“We could have Pop-Tarts and cupcakes every day. We’d eat so many that our little babies would have sprinkles for dimples and icing for hair.” –  Thoughts Appear

“It is bad enough losing your voice but don’t get stuck wearing an anger muzzle.” From Paws to Talk

“I can have a father from the mafia, but not live myself, dismembered in some bipolar underworld.  I can be a sane, whole, and liberated lesbian.” – Kathryn,  Reinventing the Event Horizon

“Fly, fly on my butterfly.

My prayer is that

The spider’s web

Never intersects your flight.

Fly, fly on my butterfly.

I wish you sweet daffodils and golden buttercups

For endless days of flight.”

–Carl D’Agostino, I Know I Made You Smile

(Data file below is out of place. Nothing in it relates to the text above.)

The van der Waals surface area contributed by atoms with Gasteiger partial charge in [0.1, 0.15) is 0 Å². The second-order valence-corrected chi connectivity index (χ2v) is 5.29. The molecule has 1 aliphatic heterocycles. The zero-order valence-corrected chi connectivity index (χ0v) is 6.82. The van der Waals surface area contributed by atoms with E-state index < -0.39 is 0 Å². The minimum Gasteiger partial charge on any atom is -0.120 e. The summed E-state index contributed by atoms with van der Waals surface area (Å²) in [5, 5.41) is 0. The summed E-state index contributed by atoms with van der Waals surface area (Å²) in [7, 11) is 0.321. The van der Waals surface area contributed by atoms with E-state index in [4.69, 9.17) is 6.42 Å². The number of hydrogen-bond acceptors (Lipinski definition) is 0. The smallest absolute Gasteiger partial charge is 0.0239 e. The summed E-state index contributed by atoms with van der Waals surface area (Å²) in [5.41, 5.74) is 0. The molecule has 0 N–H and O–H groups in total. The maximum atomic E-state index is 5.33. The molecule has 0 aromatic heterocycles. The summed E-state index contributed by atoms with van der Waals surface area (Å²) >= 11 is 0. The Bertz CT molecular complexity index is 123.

“He was so startled and overwhelmed by the feeling, my eyes filled with tears too.  And from that moment on, a powerful new identity took over my sweet, funny, loving husband.  He was now Daddy.”Lisa W. Rosenberg’s tribute to her husband on Father’s Day

And One More, which will give you food for thought:

“What kind of peace do we seek, enforced in the world by American weapons of war? Let us reexamine our attitude toward the Soviet Union, to realize the extent of the gulf between us. And, if we cannot end now our differences, at least we can help make the world safe for diversity. For in the final analysis, our most basic common link is that we all inhabit this small planet. We all breathe the same air. We all cherish our children’s future and we are all mortal.“  — President John F. Kennedy

So, how about you? Heard anything in the blogosphere or on TV that bears repeating?

September: Fifty/Fifty Challenge